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Informal Reviews - The Musketeers

I dont watch that much TV. OK, Ill rephrase that; I dont watch that much live TV. Anything I do watch is on catch-up services like iPlayer. To take things further, Id say that BBC 1 is a channel I rarely see. They have only put on two shows that I watch. The first is Have I Got News for You, while the other, more recent production is The Musketeers. For those who dont know, The Musketeers is a very loose adaptation of Alexandre Dumas The Three Musketeers, and by very, I mean its a series of self -contained adventures that use the same characters and setting. Granted, all adaptations have to be different, but this follows the source material so loosely that it barely qualifies as one. Anyway, with the concept out of the way, lets talk about the series. Luke Pasqualino plays DArtagnan, a young swordsman from Gascony travelling to Paris with his father. While at an inn, DArtagnans father is murdered by a man claiming to be Athos of the Musketeers, a prestigious regiment dedicated to protecting King Louis XIII, played by Ryan Gage. Seeking revenge, DArtagnan travels to Paris where he confronts the eponymous Musketeers: Tom Burke as Athos, a noble with a troubled past; the boisterous giant Porthos, played by Howard Charles; and Santiago Carbrera as Aramis, depicted as a Casanova serving as the brains of the group. They all serve under Captain Treville, played by Hugo Speer, and spend most of their getting into fights with members of the Red Guards, a regiment who pledge their allegiance to Cardinal Richelieu, the Kings closest adviser. Speaking of Cardinals, Peter Capaldi plays an amoral, high-ranking politician who schemes and plots for his personal benefit as well as that of his country. This is not to be confused with Capaldis other famous role in The Thick of It, in which he plays an amoral, high-ranking politician who schemes and plots for his personal benefit as well as that of his country. Really, they are different. The Cardinal isnt as foul mouthed as Malcolm Tucker, and has even less scruples. I reckon that Cardinal Richelieu is the archetypal Grand Vizier in the world of fiction. While the historical figure might not have been anything like any of his depictions, Dumas did end up giving him the popular image everyone sees him as. He is a lot different from Tim Curry in the Disney version, in that he doesnt seek the throne for himself, but he is still intent on controlling it. Furthermore, he starts out as something of an anti-villain, as he believes that he is acting for the good of France. In a few episodes in the middle of the series, thats something which cannot be denied. I have to admit that the first episode wasnt great. I got the impression that the writers couldnt decide on the tone, dithering between campy swashbuckling and angst-ridden drama. The problem was that the campy swashbuckling had all been done before, which simultaneously made the drama feel tacked on. For example,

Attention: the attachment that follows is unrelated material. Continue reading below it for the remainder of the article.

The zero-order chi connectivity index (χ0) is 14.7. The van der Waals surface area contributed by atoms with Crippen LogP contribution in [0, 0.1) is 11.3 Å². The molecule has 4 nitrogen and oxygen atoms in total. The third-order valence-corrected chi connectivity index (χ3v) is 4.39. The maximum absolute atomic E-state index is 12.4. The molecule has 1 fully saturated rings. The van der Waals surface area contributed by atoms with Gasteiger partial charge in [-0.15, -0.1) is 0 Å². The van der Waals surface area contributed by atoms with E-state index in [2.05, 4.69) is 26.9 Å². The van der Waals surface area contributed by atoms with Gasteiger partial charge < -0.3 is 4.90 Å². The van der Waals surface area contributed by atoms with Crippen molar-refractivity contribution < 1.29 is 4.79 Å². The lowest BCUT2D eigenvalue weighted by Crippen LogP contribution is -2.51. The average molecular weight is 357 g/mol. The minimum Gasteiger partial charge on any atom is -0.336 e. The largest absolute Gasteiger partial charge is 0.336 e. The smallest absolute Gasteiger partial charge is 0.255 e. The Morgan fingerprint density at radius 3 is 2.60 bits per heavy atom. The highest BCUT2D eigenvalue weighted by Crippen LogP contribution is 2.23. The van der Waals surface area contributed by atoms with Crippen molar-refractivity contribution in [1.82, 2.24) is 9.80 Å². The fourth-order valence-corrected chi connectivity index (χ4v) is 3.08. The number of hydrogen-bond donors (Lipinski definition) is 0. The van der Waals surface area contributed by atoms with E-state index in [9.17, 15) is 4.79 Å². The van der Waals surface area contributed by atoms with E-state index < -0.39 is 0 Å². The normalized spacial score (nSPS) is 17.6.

one scene involves Aramis having a relationship with Cardinal Tuckers mistress and having to hang out of a window to avoid being caught by the Cardinal. At the end of the episode, the mistress is killed by the Cardinal for her disloyalty. Fortunately, the series does end up improving later on. My pick of the season would be the third episode, Commodities. The story itself revolves around the Musketeers arrest Emile Bonnaire, a Lord Flashheart-style merchant and explorer who had violated trade agreements between France and Spain. The setup is very similar to Elmore Leonards short story, 3:10 to Yuma about a group of lawmen escorting a prisoner through dangerous lands. In the same way, the Musketeers have to escort Bonnaire from Le Havre to Paris, where they have to contend with rescue attempts from Bonnaires wife Maria, and an ambush by his angry business part ner, while at the same time being discreetly followed by two Spanish agents. When Porthos is wounded, they have to take refuge at a run-down chateau owned by Athos, where he tries to deal with his personal demons, primarily involving Richelieus spy, Milad y de Winter. The episode has drama which is more believable, particularly with Athos, and tensions mount even more when Porthos discovers that Bonnaire is a slave trader. Yeah, I forgot; Porthos is black in this version. Apparently it was intended to mirror Dumas father, the son of a slave and a French aristocrat who went on to become a Napoleonic Marshal. The season finale is just around the corner at the time of writing, and a second season has been commissioned. However, the issue with this is the fact that Cardinal Tucker is going to be written out, as Peter Capaldi is unable to return due to his new role in Doctor Who. I know the writers might not be too keen on recasting another Darrin, but I just cant see The Three Musketeers without the Cardinal. In conclusion, Id say that The Musketeers isnt for everyone, despite being on a mainstream channel. Its a little clichd and the fact that everyone in France sounds like theyre from EastEnders can be very distracting. However, I do enjoy the clichs, and the main characters all get some funny lines. If youre after an interesting period drama, this isnt for you, but if youre after some mind-numbing swashbuckling action to pass the time on a Sunday night, I thoroughly recommend it. Its all for fun and fun for all.

Written by Andrew Roberts